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WIREs Energy Environ.
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Floating lidar as an advanced offshore wind speed measurement technique: current technology status and gap analysis in regard to full maturity

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Floating lidar was introduced in 2009 as an offshore wind measurement technology focusing on the specific needs of the wind industry with regard to wind resource assessment applications. Floating lidar systems (FLS) are meant to replace an offshore met mast, being significantly cheaper and saving an essential part of project upfront investment costs. But at the same time, they need to overcome particular challenges—these are (1) the movement of the sea imparting motion on the buoy and the lidar, and the subsequent challenge of maintaining wind speed and direction accuracy, and (2) the remoteness of the deployed system in an extremely challenging environment necessitating robust, autonomous and reliable operation of measurement, power supply, data logging, and communication systems. The issue of motion influences was investigated in a number of studies and is to be checked and monitored in offshore trials of individual FLS realizations. In trials to date, such influences have been demonstrated to be negligibly or manageably small with the application of motion reduction or compensation strategies. Thereby, it is possible to achieve accurate wind measurement data from FLS. The second kind of challenge is tackled by implementing a sufficiently robust and reliable FLS design. Recommended practices collected by a working group within the International Energy Agency (IEA) Wind Task 32 and within the UK offshore wind accelerator program offer guidance for FLS design and configuration, and furthermore set requirements for trialing the system types and individual devices in representative offshore conditions. WIREs Energy Environ 2017, 6:e250. doi: 10.1002/wene.250 This article is categorized under: Wind Power > Science and Materials Wind Power > Climate and Environment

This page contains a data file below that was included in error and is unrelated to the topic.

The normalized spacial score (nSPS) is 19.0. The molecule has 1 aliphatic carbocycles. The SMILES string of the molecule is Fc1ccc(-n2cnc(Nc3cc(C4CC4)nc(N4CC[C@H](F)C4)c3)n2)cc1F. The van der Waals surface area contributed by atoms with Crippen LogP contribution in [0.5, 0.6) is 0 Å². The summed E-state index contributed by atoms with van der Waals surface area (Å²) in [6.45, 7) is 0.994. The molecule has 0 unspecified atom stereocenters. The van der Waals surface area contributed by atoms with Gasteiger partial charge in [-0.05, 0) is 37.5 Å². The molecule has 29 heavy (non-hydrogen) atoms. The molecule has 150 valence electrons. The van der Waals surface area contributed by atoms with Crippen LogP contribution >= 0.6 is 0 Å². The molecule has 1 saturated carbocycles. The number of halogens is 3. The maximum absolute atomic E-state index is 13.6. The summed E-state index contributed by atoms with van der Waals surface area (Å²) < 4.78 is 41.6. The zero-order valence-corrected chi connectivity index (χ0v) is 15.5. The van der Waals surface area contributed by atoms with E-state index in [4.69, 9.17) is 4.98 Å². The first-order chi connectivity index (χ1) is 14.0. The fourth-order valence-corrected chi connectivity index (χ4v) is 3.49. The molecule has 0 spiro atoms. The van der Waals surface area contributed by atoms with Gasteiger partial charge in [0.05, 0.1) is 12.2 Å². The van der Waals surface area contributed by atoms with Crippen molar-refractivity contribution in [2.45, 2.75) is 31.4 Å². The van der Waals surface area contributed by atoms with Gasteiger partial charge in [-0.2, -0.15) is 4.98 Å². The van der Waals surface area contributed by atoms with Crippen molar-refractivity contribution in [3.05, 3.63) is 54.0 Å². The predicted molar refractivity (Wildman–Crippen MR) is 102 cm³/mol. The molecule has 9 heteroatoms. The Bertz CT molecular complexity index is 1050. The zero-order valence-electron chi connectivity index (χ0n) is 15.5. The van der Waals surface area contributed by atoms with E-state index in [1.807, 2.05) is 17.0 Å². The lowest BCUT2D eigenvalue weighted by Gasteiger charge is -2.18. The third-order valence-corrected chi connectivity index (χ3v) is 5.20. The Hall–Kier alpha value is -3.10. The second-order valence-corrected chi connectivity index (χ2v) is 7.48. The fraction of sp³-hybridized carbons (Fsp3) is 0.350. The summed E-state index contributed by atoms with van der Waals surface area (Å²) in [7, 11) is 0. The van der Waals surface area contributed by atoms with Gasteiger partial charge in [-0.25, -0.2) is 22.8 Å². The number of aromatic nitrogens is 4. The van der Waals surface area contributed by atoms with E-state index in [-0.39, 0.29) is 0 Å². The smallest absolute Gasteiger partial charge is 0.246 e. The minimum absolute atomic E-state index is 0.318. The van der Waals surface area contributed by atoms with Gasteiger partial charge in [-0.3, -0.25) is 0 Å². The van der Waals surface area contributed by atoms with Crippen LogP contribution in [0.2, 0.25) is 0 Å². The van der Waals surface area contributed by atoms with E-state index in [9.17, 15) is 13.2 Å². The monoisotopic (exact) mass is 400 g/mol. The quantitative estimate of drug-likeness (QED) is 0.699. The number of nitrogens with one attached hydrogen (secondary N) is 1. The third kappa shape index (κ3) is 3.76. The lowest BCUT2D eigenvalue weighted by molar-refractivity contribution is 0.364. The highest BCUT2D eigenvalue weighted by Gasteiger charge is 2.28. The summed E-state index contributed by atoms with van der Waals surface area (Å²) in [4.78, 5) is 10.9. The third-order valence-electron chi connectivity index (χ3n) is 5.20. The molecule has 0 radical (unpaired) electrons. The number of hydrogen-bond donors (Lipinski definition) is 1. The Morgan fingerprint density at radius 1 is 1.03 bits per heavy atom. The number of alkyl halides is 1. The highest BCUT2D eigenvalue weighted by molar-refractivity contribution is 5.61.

Schematic drawing of an floating lidar system and its components. Note other buoy designs and mooring systems are possible.
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Exemplary results of floating lidar system offshore trial for wind speed and direction accuracy.
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Overview of strategies for motion compensation; note that combinations are possible.
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Degrees of freedom of an exemplary floating lidar system in the fixed coordinate system of the sea environment.7
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Overview of known floating lidar system realizations—in rows from left to right and top down: (a, b) FLiDAR WindSentinel 6M, 4M, (c) SEAWATCH WindLiDAR Buoy, (d) SeaZephIR, (e) Fraunhofer IWES Wind Lidar Buoy, (f) EOLOS FLS200, (g) FORECAST, (h) DeepCLiDAR, (i) EOLFI BLIDAR, and (j) M3EA project. (© figures by system providers as referred to in Table )
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Quasi‐static spar buoy (left) and more standard marine buoy (right). Note that other buoy designs are possible.
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